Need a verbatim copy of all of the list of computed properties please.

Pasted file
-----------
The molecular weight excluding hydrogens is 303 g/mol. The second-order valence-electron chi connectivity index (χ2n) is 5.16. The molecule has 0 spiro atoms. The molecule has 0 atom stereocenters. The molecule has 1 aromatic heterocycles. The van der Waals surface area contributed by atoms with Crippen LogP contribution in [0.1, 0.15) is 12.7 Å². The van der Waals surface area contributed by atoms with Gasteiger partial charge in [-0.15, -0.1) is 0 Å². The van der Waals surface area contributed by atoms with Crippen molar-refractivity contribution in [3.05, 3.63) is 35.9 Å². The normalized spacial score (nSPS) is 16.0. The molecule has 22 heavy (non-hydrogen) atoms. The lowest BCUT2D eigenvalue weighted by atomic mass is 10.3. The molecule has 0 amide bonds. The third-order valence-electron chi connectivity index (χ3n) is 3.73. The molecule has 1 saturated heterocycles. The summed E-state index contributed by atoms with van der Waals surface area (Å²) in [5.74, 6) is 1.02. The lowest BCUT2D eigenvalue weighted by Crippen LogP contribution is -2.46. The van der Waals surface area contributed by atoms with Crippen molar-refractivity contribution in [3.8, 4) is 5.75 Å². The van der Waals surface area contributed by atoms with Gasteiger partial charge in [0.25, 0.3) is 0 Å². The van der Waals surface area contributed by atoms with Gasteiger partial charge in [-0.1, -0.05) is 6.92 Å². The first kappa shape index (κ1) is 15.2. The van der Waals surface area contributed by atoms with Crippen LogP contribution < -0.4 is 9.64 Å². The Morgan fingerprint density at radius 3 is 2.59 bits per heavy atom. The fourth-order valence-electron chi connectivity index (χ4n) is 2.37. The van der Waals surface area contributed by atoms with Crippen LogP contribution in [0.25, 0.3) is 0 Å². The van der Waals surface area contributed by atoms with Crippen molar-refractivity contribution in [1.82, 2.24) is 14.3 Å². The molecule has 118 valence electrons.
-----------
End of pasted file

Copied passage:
The molecular weight excluding hydrogens is 303 g/mol. The second-order valence-electron chi connectivity index (χ2n) is 5.16. The molecule has 0 spiro atoms. The molecule has 0 atom stereocenters. The molecule has 1 aromatic heterocycles. The van der Waals surface area contributed by atoms with Crippen LogP contribution in [0.1, 0.15) is 12.7 Å². The van der Waals surface area contributed by atoms with Gasteiger partial charge in [-0.15, -0.1) is 0 Å². The van der Waals surface area contributed by atoms with Crippen molar-refractivity contribution in [3.05, 3.63) is 35.9 Å². The normalized spacial score (nSPS) is 16.0. The molecule has 22 heavy (non-hydrogen) atoms. The lowest BCUT2D eigenvalue weighted by atomic mass is 10.3. The molecule has 0 amide bonds. The third-order valence-electron chi connectivity index (χ3n) is 3.73. The molecule has 1 saturated heterocycles. The summed E-state index contributed by atoms with van der Waals surface area (Å²) in [5.74, 6) is 1.02. The lowest BCUT2D eigenvalue weighted by Crippen LogP contribution is -2.46. The van der Waals surface area contributed by atoms with Crippen molar-refractivity contribution in [3.8, 4) is 5.75 Å². The van der Waals surface area contributed by atoms with Gasteiger partial charge in [0.25, 0.3) is 0 Å². The van der Waals surface area contributed by atoms with Gasteiger partial charge in [-0.1, -0.05) is 6.92 Å². The first kappa shape index (κ1) is 15.2. The van der Waals surface area contributed by atoms with Crippen LogP contribution < -0.4 is 9.64 Å². The Morgan fingerprint density at radius 3 is 2.59 bits per heavy atom. The fourth-order valence-electron chi connectivity index (χ4n) is 2.37. The van der Waals surface area contributed by atoms with Crippen LogP contribution in [0.25, 0.3) is 0 Å². The van der Waals surface area contributed by atoms with Crippen molar-refractivity contribution in [1.82, 2.24) is 14.3 Å². The molecule has 118 valence electrons.